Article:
Initial views and brag points: Splash screen and joyride featuring images from around Bedford County.
Registration: Option to sign in or sign up. Create a profile to generate a more curated experience for the user. Since the target persona for this project is a senior adult, we are not providing the option to sign in with any other service to decrease confusion with too many options.
Adding a Profile Photo: The user has the option to personalize their experience by adding a profile photo, much like exists in many other apps. This will make the app feel more familiar to the user. Plus, in later steps when groups are formed, there will be visibility of others in the group, by profile photo.
2. Explore Together
Adventures in Bedford are better as a group so this app provides the ability to create teams of family and friends to explore different types of activities together.
Creating a group: The user has the option to create a group and add friends or family. The first step the app takes is to check for contacts that may already belong to the app user database.
Creating the Group Profile: Since there were no other users in the app from the user’s contacts, she can send out an invite instead. The next step is to get some information about what the group wants to do, starting with age range. We can curate all the activities and tasks in the app based on these three age segments.
Refining the Group Profile: Once the age range is established, there is a list of interests appropriate to that age range provided that the users can choose from. These details will establish what adventures are “assigned” to the user. This section is finalized by the Group Screen that shows the members, adventures, rewards, and album for the group.
3. Earn Rewards
We’ve created a curated catalog of activities that cover a wide range of interests. Every activity within an adventure is assigned a point value. The accumulation of points leads to rewards in the form of gifts or discounts from local Bedford merchants.
Choosing Adventures: This is the meat and potatoes of the app where adventures are selected so the group can earn points towards rewards.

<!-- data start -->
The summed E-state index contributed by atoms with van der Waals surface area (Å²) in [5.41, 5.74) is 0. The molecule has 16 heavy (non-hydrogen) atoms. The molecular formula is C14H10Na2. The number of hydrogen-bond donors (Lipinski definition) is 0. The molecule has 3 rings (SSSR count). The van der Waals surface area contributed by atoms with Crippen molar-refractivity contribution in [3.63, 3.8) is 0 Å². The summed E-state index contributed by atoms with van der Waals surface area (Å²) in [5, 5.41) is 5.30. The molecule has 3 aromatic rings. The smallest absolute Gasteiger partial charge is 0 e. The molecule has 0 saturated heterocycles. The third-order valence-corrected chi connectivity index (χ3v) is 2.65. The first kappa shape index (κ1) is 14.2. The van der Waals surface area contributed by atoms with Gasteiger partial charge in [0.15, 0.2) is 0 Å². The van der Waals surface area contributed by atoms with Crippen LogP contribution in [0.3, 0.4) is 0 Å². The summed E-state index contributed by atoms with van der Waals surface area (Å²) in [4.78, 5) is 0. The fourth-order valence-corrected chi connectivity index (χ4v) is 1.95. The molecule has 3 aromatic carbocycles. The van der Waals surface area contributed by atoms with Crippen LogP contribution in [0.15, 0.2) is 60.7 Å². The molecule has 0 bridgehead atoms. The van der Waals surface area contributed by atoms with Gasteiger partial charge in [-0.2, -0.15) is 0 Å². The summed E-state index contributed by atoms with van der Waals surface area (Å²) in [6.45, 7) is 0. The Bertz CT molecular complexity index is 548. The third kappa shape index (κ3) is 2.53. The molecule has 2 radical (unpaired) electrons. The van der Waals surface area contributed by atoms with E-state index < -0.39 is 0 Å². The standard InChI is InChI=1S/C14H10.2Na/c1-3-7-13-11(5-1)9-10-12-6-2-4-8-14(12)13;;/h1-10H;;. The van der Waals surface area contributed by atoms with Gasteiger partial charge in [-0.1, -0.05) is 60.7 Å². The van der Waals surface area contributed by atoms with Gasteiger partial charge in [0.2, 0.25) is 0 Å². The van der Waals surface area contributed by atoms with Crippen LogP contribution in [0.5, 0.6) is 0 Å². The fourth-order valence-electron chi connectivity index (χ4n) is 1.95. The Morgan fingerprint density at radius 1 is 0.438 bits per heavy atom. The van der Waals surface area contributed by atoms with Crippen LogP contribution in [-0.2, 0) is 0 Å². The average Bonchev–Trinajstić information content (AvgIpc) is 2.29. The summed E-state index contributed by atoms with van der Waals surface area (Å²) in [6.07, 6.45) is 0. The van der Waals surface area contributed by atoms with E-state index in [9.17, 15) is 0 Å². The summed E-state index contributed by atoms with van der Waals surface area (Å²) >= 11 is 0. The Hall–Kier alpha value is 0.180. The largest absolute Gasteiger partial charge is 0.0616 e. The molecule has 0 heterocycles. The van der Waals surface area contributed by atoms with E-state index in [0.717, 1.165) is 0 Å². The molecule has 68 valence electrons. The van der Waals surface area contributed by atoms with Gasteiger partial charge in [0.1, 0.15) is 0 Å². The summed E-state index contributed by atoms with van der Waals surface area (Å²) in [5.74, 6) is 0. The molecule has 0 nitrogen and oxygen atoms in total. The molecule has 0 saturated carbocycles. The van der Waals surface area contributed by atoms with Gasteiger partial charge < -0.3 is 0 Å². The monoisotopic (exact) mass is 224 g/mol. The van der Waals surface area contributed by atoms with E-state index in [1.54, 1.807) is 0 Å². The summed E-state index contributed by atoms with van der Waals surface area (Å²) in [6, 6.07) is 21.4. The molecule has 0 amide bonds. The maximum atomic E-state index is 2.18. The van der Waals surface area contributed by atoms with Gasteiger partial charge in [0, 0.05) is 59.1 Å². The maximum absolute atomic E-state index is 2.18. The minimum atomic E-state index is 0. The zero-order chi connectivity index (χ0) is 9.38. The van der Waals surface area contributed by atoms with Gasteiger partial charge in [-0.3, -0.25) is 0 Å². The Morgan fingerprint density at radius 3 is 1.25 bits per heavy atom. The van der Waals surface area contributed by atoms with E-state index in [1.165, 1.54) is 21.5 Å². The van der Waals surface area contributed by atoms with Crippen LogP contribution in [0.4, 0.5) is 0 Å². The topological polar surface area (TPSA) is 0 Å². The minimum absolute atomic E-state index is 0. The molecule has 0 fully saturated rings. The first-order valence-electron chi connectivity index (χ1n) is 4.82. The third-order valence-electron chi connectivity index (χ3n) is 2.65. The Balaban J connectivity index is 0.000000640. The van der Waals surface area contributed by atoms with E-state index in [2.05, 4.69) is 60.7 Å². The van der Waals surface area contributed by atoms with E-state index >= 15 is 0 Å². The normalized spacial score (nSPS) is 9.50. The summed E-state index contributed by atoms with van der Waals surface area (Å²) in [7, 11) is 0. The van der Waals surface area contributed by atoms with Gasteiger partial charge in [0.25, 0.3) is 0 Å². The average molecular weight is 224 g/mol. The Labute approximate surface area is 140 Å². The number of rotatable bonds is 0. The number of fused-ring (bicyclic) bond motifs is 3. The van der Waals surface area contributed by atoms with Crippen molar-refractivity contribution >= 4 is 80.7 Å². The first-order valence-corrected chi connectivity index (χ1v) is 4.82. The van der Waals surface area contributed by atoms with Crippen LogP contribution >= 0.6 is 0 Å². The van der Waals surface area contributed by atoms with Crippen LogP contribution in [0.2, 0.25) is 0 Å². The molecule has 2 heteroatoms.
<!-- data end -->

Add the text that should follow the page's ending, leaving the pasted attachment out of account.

Completing Activities: Within each adventure, there are specific activities that can be completed. For instance, within the Covered Bridge Adventure, our user can select the field trip to the Colvin Covered Bridge. In order to receive points for the trip, the user has to complete the quiz and submit a photo from the trip to the album.
Tracking Rewards: With the completion of this task, the app lets the user know what the point reward is. Then, it’s time to look at the overall reward page, where the user can swipe through the rewards available from local merchants. Using the footer navigation, the user can go back to the Covered Bridges Adventure and see that the Colvin Covered Bridge is complete. The user then goes to their group page using the footer navigation and sees the updates in both Adventures and Album categories.
Apple iOS Specifications
Based on the requirements from Apple, I created this variety of icons for the app.
We are using the logo from the Fort Bedford Museum as the source for our brand colors. These are used throughout their signage and branding. They are the principal colors used in our app system.
This limited palette is used in coordination with the brand colors for backgrounds and interactive elements.
I chose the Poppin typeface, in a variety of sizes and type strengths, to create consistency through the app. This very clean sans serif typeface makes even dense paragraphs easy to read on a small screen.